Saturday, October 25, 2008


Since Richard Dawkins has forged for himself a profitable new TV career out of atheism and evidence-based scientific rationalism (or something), I'd say he's fair game to have another pop at. And especially after seeing his smug Enemies Of Reason series made for Channel 4, where he scoffs at perfectly inoffensive people who enjoy astrology, tarot, dowsing, alternative medicine, and so on.

An intellectual bully that likes to pick the easiest softest targets to 'prove' his points, Dawkins conceals a more bitter intent. I remember being suspicious of him several years ago at a lecture on his notion of 'memes'. He derogatorily cited the example of kids wearing baseball caps backwards and Ninja Turtles as examples of a 'harmless' thought virus or meme (it's right at the end of the YouTube clip), then contrasts that with a fucking Hitler speech. (Why not his appallingly naff stripey blue shirt and green tie combination?) On another occasion he spuriously claims that Bach would have been just as inspired to compose his oratorios by looking into space, as by a belief in God.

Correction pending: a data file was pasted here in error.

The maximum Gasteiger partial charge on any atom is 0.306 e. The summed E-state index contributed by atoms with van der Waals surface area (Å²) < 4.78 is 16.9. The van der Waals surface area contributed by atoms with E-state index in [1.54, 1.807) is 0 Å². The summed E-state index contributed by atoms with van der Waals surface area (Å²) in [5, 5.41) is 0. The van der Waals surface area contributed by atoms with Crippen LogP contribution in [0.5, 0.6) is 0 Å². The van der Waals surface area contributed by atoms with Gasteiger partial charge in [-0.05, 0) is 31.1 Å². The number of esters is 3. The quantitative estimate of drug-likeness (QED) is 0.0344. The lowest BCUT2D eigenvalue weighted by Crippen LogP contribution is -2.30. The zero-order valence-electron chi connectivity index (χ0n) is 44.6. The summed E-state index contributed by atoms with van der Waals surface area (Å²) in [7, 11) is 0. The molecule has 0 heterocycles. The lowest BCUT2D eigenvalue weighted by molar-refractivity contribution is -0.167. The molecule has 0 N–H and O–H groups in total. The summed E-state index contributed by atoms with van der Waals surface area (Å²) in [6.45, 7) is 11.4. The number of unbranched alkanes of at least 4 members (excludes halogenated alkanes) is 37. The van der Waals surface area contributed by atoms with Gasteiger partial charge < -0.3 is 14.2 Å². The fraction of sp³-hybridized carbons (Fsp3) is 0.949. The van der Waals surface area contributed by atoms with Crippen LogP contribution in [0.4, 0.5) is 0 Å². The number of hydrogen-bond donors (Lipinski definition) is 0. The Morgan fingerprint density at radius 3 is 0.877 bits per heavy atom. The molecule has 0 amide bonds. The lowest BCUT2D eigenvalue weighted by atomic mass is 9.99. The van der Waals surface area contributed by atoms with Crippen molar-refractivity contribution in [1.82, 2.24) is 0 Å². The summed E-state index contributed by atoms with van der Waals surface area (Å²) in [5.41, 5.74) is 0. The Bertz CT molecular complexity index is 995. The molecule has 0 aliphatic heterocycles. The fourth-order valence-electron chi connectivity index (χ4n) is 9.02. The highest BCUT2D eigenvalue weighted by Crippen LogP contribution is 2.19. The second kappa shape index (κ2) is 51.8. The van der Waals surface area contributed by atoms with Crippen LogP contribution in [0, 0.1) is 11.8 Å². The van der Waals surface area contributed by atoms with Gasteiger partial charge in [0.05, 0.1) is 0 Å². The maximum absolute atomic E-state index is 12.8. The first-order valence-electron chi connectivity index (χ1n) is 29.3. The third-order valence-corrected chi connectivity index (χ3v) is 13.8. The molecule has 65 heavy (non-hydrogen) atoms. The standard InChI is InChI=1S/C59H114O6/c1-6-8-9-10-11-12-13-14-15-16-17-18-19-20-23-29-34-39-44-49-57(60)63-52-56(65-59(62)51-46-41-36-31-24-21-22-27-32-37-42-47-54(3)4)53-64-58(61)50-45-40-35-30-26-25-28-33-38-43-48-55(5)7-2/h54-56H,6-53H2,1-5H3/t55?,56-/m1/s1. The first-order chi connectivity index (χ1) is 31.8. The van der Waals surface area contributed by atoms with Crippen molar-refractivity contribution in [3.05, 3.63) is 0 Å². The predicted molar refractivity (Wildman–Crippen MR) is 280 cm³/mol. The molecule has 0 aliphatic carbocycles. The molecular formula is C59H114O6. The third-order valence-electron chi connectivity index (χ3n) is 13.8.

This sophistry and these academic rhetorical stratagems, honed straight from the Oxford University Debating Society, and which he's so fond of employing, reveal a deeper truth about the man's zeal. The clue lies in what Dawkins himself opines as harmless and harmful beliefs. Rather than reason, it's a question of aesthetics, and he desperately wants to demonstrate how his are better than yours.


SYpHA_69 said...